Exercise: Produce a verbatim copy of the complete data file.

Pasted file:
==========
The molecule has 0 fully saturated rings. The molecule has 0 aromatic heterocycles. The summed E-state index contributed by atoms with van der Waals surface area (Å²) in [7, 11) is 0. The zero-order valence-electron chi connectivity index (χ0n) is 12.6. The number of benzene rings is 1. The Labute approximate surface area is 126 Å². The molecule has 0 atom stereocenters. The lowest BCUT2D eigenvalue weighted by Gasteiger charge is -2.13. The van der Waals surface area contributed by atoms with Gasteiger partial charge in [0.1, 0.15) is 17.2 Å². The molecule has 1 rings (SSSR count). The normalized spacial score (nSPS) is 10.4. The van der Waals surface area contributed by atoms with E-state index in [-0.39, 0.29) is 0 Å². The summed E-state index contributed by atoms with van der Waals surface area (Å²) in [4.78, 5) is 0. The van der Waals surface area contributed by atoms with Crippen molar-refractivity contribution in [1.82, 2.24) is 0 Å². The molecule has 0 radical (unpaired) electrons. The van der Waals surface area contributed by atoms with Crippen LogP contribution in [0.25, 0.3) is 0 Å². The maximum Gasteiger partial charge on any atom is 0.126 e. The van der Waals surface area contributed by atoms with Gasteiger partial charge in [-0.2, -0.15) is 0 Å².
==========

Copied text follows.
The molecule has 0 fully saturated rings. The molecule has 0 aromatic heterocycles. The summed E-state index contributed by atoms with van der Waals surface area (Å²) in [7, 11) is 0. The zero-order valence-electron chi connectivity index (χ0n) is 12.6. The number of benzene rings is 1. The Labute approximate surface area is 126 Å². The molecule has 0 atom stereocenters. The lowest BCUT2D eigenvalue weighted by Gasteiger charge is -2.13. The van der Waals surface area contributed by atoms with Gasteiger partial charge in [0.1, 0.15) is 17.2 Å². The molecule has 1 rings (SSSR count). The normalized spacial score (nSPS) is 10.4. The van der Waals surface area contributed by atoms with E-state index in [-0.39, 0.29) is 0 Å². The summed E-state index contributed by atoms with van der Waals surface area (Å²) in [4.78, 5) is 0. The van der Waals surface area contributed by atoms with Crippen molar-refractivity contribution in [1.82, 2.24) is 0 Å². The molecule has 0 radical (unpaired) electrons. The van der Waals surface area contributed by atoms with Crippen LogP contribution in [0.25, 0.3) is 0 Å². The maximum Gasteiger partial charge on any atom is 0.126 e. The van der Waals surface area contributed by atoms with Gasteiger partial charge in [-0.2, -0.15) is 0 Å².